A U.S. congressional subcommittee investigated the federal immigration raid at a kosher slaughterhouse.
In a hearing Thursday, a subcommittee of the House of Representatives’ Judiciary Committee considered whether law enforcement agencies guaranteed due process of law in its prosecution of 389 illegal workers at the Agriprocessors meat packing plant in Postville, Iowa, May 12.
The raid, said to be the largest single-site workplace raid in American history, led to a “fast-tracked” legal process in which some 300 Spanish-speaking defendants pleaded guilty to criminal charges related to document fraud and identity theft. The bulk were sentenced to five months in jail to be followed by deportation in a legal process completed in less than two weeks.
“I saw the Bill of Rights denied, and it all appeared to be within the framework of the law,” Erik Camayd-Freixas, a certified translator who participated in the legal proceedings, told the committee.
David Leopold, the national vice president of the American Immigration Lawyers Association, told the committee that defendents were faced with an impossible choice: They either could accept a government plea, serve five months in jail and then be deported, or they could plead not guilty, wait several months for trial and risk a two-year mandatory jail sentence. However that turned out, they ultimately would be deported anyway.
“Faced with the choice of five months in prison and deportation, or six months in prison waiting for a trial which could lead to two years in prison and deportation, what choice did the workers really have?” Leopold said. “The spectacle was a national disgrace.”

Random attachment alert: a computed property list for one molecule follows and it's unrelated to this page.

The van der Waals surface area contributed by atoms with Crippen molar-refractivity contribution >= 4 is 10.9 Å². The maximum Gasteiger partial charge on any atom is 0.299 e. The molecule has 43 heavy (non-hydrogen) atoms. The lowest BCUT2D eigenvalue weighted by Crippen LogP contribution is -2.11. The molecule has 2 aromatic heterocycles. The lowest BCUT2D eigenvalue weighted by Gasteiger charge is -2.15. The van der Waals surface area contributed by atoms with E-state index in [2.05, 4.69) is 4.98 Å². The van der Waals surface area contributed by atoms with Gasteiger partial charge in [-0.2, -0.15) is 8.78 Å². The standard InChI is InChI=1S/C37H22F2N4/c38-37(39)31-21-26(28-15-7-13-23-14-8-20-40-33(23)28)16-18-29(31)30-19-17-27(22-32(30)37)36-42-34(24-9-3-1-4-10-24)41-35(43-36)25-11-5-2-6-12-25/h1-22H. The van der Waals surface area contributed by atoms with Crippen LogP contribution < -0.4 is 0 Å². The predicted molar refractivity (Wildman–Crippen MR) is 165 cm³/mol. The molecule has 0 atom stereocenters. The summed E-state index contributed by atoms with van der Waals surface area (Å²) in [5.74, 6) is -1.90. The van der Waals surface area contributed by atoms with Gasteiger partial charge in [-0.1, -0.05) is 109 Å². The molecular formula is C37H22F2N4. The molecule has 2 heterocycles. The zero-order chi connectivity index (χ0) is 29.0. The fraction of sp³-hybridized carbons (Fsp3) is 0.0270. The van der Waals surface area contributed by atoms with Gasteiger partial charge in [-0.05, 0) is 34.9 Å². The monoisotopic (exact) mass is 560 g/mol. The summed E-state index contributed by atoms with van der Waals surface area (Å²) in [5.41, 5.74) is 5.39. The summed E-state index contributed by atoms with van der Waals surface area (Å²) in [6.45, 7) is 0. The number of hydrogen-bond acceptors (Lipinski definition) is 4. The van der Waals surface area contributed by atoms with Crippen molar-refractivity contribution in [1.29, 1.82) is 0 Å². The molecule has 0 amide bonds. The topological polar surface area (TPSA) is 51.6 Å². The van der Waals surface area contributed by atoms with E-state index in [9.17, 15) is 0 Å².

House members grilled representatives of the Department of Justice and Immigration and Customs Enforcement, the two federal agencies chiefly responsible for the raid and its legal aftermath.
Deborah Rhodes, a senior associate deputy attorney general, told the committee that defendants were permitted to meet with experienced counsel, were given seven days to consider their legal options and that measures were taken to ensure that the charges were understood before the guilty plea was accepted.
“While the sheer number of illegal aliens in this unusual case presented challenges that we do not often face,” Rhodes said, “we believe that the defendantsâ€™ constitutional rights were carefully protected and exercised throughout the operation and that each defendant was treated fairly and with respect and dignity.”
A standing room-only crowd was on hand when the hearing opened. It was followed by a news conference that included Father Paul Ouderkirk, a Postville priest who has ministered to many of those affected by the raid, and Joe Hansen, president of the United Food and Commercial Workers Union.
The Archive of the Jewish Telegraphic Agency includes articles published from 1923 to 2008. Archive stories reflect the journalistic standards and practices of the time they were published.